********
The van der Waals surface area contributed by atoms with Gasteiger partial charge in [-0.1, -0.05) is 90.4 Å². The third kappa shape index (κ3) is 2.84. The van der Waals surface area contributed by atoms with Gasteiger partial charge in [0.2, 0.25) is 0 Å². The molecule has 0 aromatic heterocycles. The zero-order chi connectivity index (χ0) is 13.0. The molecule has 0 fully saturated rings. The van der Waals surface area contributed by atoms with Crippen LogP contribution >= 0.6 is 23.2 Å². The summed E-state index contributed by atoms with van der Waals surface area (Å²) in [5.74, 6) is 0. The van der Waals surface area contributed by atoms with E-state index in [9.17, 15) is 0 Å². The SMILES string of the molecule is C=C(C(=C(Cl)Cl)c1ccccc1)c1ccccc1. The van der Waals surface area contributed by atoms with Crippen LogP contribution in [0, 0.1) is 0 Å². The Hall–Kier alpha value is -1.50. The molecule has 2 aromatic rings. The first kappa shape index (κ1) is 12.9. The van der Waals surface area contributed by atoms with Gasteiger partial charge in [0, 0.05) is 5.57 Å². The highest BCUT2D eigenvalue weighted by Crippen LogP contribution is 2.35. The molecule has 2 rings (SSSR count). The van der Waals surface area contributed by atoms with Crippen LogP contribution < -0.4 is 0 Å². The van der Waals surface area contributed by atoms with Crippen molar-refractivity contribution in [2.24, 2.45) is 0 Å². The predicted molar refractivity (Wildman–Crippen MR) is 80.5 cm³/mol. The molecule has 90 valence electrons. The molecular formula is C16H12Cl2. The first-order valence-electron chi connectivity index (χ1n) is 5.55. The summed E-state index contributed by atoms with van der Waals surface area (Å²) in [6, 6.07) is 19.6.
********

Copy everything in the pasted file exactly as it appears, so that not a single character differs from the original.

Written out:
The van der Waals surface area contributed by atoms with Gasteiger partial charge in [-0.1, -0.05) is 90.4 Å². The third kappa shape index (κ3) is 2.84. The van der Waals surface area contributed by atoms with Gasteiger partial charge in [0.2, 0.25) is 0 Å². The molecule has 0 aromatic heterocycles. The zero-order chi connectivity index (χ0) is 13.0. The molecule has 0 fully saturated rings. The van der Waals surface area contributed by atoms with Crippen LogP contribution >= 0.6 is 23.2 Å². The summed E-state index contributed by atoms with van der Waals surface area (Å²) in [5.74, 6) is 0. The van der Waals surface area contributed by atoms with E-state index in [9.17, 15) is 0 Å². The SMILES string of the molecule is C=C(C(=C(Cl)Cl)c1ccccc1)c1ccccc1. The van der Waals surface area contributed by atoms with Crippen LogP contribution in [0, 0.1) is 0 Å². The Hall–Kier alpha value is -1.50. The molecule has 2 aromatic rings. The first kappa shape index (κ1) is 12.9. The van der Waals surface area contributed by atoms with Gasteiger partial charge in [0, 0.05) is 5.57 Å². The highest BCUT2D eigenvalue weighted by Crippen LogP contribution is 2.35. The molecule has 2 rings (SSSR count). The van der Waals surface area contributed by atoms with Crippen LogP contribution < -0.4 is 0 Å². The van der Waals surface area contributed by atoms with Crippen molar-refractivity contribution in [2.24, 2.45) is 0 Å². The predicted molar refractivity (Wildman–Crippen MR) is 80.5 cm³/mol. The molecule has 90 valence electrons. The molecular formula is C16H12Cl2. The first-order valence-electron chi connectivity index (χ1n) is 5.55. The summed E-state index contributed by atoms with van der Waals surface area (Å²) in [6, 6.07) is 19.6.